Chapter Four Part Fifteen|
THE "NEW MASS"
The Rite of Peace
Some may be inclined to accuse me of exaggerating. (in Father's last facetious example of his 'helpful hints' in First Part] That is because they have not admitted what the "New Mass" is when it is carried to its logical conclusions. What I have said above is descriptive of its true intentions, for which the evidence is so abundant it is hard to escape, which intentions are easily discernible in the very make-up of the "New Mass." The meaning is that no matter how this Improprieties carried out in a typical parish church, the same underlying implications are present and are having their effect.
This fact should need no proving. But consider that according to the Code of Canon Law, only those who are in good standing in the Church should be allowed to participate in liturgical functions, that is, fulfill a role in the ceremonies. Others, such as excommunicated persons and non-Catholics may (or must, as the case may be) attend only. For the Rite of Peace, this injunction should also cover those who, though not excommunicated, are known to be living in sin. Since they are obviously rejecting the peace of Christ by their way of life, this should go without saying. Did not Our Lord say:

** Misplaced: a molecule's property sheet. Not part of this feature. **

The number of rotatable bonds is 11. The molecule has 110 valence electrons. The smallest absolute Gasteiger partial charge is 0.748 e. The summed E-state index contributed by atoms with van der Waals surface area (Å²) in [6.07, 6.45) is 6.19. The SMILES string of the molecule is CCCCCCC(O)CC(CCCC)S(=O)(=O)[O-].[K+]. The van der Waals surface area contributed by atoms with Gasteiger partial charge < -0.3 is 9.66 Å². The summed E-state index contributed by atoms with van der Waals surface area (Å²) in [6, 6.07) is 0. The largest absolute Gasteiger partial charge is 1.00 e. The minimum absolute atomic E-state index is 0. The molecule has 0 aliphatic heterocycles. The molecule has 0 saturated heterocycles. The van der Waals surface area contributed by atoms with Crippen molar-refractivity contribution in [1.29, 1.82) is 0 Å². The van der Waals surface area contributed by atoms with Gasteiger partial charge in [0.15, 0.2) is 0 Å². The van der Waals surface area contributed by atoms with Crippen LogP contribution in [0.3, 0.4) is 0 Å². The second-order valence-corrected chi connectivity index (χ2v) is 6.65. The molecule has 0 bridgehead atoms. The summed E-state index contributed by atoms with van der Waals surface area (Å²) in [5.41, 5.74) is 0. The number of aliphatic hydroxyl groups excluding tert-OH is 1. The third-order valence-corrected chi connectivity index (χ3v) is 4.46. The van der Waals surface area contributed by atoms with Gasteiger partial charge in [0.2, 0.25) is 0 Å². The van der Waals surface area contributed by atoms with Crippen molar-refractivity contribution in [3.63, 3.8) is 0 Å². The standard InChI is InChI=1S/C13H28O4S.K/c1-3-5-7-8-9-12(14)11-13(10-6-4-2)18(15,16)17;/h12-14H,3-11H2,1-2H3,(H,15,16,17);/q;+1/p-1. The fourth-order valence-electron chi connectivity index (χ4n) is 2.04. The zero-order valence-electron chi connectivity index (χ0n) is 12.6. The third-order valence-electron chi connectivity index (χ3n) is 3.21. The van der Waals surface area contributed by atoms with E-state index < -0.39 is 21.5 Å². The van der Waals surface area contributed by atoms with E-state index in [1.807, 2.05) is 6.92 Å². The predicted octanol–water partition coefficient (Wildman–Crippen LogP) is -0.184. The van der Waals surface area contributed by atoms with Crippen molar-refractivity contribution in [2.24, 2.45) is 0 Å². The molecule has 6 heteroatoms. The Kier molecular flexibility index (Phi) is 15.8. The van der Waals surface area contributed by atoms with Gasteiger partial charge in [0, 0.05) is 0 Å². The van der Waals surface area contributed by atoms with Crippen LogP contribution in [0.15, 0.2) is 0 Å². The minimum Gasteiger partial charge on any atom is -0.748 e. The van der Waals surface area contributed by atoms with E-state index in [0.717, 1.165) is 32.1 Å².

"And if the son of peace be there, your peace shall rest upon him;
But if not, it shall return to you."
What Catholic church is there today which does not encourage all in attendance to take part in the Rite of Peace? Such a question may strike the reader as unkind. That of course is the point. That it appears unkind is sufficient indication how the thinking of the "New Religion" has effected everyone. And yet, it was for just such reasons as we are speaking of that the kiss of peace ceased to be given among the lay people in the traditional Liturgy. Rather than violate the truth and the spirit of the ceremony on the one hand, and rather than be forced to exclude particular individuals on the other, it was found necessary so to abbreviate it.
As mentioned earlier the "reformers" claim to be restoring this rite to its ancient usage. It serves their purpose not to recall that "in the Early Church" only believers were permitted to attend the Mass proper. As time went on, it was found advisable to have the men and women take separate places, the men on the one side, the women on the other. It need not be said that, in those days, according to the true spirit of worship, there was nothing of the "old home week" idea about the rite. Also, that women, dressed like street-walkers might be allowed to enter the church was unthinkable.